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‘Time for change in ancient Iranian religion’ – Sunderland academic speaks out on Zoroastrianism

Adi Khambatta, an 85-year-old graduate from the University of Sunderland.

Adi Khambatta, an 85-year-old graduate from the University of Sunderland.

AN 85-year-old Wearside graduate claims one of the world’s oldest religious communities has a blinkered view of life.

Adi Khambatta, who is a member of the Parsi community, says it needs to move on and accept inter-marriage family members into the fold.

The pensioner has written his thesis at the University of Sunderland, entitled Decline or Perceived Decline of this Great and Ancient Zoroastrian Community, after travelling the world and interviewing members.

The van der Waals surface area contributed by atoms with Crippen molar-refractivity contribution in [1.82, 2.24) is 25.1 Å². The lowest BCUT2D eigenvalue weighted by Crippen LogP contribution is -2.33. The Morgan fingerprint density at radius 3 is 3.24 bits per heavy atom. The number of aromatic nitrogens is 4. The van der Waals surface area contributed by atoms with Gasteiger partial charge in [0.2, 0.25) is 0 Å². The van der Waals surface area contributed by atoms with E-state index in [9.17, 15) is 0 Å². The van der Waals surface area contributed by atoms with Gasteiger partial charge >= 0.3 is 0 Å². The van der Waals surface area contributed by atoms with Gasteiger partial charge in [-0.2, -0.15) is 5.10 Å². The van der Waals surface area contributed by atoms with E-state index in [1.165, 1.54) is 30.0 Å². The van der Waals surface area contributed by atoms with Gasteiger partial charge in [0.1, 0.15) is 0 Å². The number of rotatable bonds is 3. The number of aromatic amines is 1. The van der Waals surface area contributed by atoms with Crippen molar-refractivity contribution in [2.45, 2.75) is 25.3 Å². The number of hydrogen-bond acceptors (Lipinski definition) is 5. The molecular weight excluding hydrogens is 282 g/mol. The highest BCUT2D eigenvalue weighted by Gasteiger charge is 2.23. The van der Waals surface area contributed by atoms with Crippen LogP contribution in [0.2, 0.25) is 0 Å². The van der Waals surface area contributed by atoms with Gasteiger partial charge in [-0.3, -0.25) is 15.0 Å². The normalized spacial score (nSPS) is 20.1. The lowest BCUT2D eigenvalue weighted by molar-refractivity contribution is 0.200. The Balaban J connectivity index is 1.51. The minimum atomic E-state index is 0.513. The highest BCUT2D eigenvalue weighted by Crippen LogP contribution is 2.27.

The ancient faith is believed to have been founded around 3,500 years ago and is now governed by a secular board of trustees.

Adi graduated with a Master of Philosophy. His thesis promotes the fact there isn’t a decline and it is just a perceived decline.

It is estimated there are 140,000 Parsis across the world. In recent years, the numbers have declined because those who are married into the religion do not count, and neither do their children.

Retired engineer Adi came to England from India nearly 50 years ago. He said: “The Parsi leaders in Bombay do not accept that there is a perceived decline, although it is evident with many now moving abroad and inter-marrying.

“I’ve married an English woman and my three children cannot become members of the community if they wanted to do so – this is happening across the world.

“It’s completely unjustifiable. The current situation shows it is a complete blinkered view of life.

“There has to be a decree in Bombay and accept people can be a member of the community through inter-marriage.”

 

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